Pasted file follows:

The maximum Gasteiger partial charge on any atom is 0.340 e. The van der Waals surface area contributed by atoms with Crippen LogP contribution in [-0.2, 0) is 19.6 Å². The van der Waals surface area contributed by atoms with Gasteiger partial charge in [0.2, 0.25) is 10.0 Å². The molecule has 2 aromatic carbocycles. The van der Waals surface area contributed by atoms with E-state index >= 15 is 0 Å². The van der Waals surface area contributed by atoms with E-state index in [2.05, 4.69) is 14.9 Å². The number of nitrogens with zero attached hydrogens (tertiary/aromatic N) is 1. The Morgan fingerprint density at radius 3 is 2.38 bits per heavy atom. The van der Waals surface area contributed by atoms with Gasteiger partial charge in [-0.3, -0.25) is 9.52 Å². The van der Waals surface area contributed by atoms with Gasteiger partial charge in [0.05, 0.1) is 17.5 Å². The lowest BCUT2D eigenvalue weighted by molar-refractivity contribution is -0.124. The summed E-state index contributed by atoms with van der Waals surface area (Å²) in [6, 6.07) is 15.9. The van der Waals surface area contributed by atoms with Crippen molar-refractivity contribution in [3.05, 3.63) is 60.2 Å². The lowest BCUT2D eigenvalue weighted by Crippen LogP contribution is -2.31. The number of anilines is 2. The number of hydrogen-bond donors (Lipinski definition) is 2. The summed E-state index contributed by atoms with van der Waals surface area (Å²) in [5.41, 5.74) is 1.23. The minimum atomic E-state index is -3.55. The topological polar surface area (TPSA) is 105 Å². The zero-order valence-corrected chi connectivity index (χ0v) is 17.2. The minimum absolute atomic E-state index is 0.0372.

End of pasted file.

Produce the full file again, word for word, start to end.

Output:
The maximum Gasteiger partial charge on any atom is 0.340 e. The van der Waals surface area contributed by atoms with Crippen LogP contribution in [-0.2, 0) is 19.6 Å². The van der Waals surface area contributed by atoms with Gasteiger partial charge in [0.2, 0.25) is 10.0 Å². The molecule has 2 aromatic carbocycles. The van der Waals surface area contributed by atoms with E-state index >= 15 is 0 Å². The van der Waals surface area contributed by atoms with E-state index in [2.05, 4.69) is 14.9 Å². The number of nitrogens with zero attached hydrogens (tertiary/aromatic N) is 1. The Morgan fingerprint density at radius 3 is 2.38 bits per heavy atom. The van der Waals surface area contributed by atoms with Gasteiger partial charge in [-0.3, -0.25) is 9.52 Å². The van der Waals surface area contributed by atoms with Gasteiger partial charge in [0.05, 0.1) is 17.5 Å². The lowest BCUT2D eigenvalue weighted by molar-refractivity contribution is -0.124. The summed E-state index contributed by atoms with van der Waals surface area (Å²) in [6, 6.07) is 15.9. The van der Waals surface area contributed by atoms with Crippen molar-refractivity contribution in [3.05, 3.63) is 60.2 Å². The lowest BCUT2D eigenvalue weighted by Crippen LogP contribution is -2.31. The number of anilines is 2. The number of hydrogen-bond donors (Lipinski definition) is 2. The summed E-state index contributed by atoms with van der Waals surface area (Å²) in [5.41, 5.74) is 1.23. The minimum atomic E-state index is -3.55. The topological polar surface area (TPSA) is 105 Å². The zero-order valence-corrected chi connectivity index (χ0v) is 17.2. The minimum absolute atomic E-state index is 0.0372.